Fri, Jun 22, 2007 - Page 23 News List

Federer aims for Borg's five-in-a-row record


Roger Federer will shake off his latest Roland Garros mugging, wrap himself up in his trusty All England Club security blanket and target Bjorn Borg's record of five successive Wimbledon titles here next week.

Having seen his latest bid for Grand Slam immortality shot down once again by Rafael Nadal on the French Open clay, the world No. 1 returns to the grass of center court where he is the undoubted ruler.

Victory on July 8 will place the Swiss just two titles shy of Pete Sampras's record of seven Wimbledon crowns and level Borg's five-in-a-row from 1976-1980.

Few will bet against the 25-year-old going on to become the both the all-time Wimbledon king and Grand Slam title collector as a win here would give Federer his 11th major leaving Sampras's best of 14 tantalizingly within reach.

Despite Nadal again shattering his hopes of becoming just the third man in history to hold all four Grand Slam titles at the same time, Federer insists that defeat in Paris will have no bearing on his Wimbledon campaign.

"It's always easy to forget the clay season because there was so much talk about it. Once you get on the grass, great. If you lose, you kind of forget about it. I'm very excited about the grass season. Everything is in the past," he said.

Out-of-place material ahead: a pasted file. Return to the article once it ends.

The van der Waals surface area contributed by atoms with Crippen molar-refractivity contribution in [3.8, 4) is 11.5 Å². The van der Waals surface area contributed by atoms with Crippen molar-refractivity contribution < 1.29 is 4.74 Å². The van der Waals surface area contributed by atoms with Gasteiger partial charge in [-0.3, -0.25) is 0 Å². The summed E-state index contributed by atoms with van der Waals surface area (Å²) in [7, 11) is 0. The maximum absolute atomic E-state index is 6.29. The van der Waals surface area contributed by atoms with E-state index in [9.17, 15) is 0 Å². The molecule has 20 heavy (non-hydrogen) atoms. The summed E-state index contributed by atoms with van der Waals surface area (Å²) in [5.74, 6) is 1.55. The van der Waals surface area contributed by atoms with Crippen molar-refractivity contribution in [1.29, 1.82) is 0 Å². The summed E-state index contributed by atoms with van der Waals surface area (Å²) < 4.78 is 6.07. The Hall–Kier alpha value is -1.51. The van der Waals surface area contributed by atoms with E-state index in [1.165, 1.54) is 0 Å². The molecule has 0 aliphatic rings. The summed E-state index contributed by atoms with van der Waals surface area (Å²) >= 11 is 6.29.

"This is a huge opportunity for me once again, to win Wimbledon. And hopefully win my fifth in a row, that would be absolutely incredible," Federer said.

Borg is getting used to seeing his records matched; at Roland Garros, Nadal equalled his three consecutive French Opens.

The Swedish legend has already had reason to be grateful to Federer after the Swiss's shock win over Sampras in 2001 stopped the US player from also becoming a five-in-a-row Wimbledon winner.

"I have always seen an awful lot of myself in Roger, the way he approaches the game, the way he carries himself," Borg told Vogue magazine.

"He doesn't always let everything show on the surface, all of the emotion, but he cares about it strongly underneath," he said.

"Off court he is very relaxed. He's a very cool guy," Borg added.

If Federer is to be toppled, who is the likely slayer?

There hasn't been a Spanish men's champion since Manuel Santana in 1966.

But Spanish hero Nadal stunned everyone, himself included, by reaching the final last year after having to come back from a two-set deficit to beat unheralded US player Robert Kendrick in the second round.

The 21-year-old insists he can approach Wimbledon with the same mindset as last year -- with no pressure on a surface that is still alien to him.

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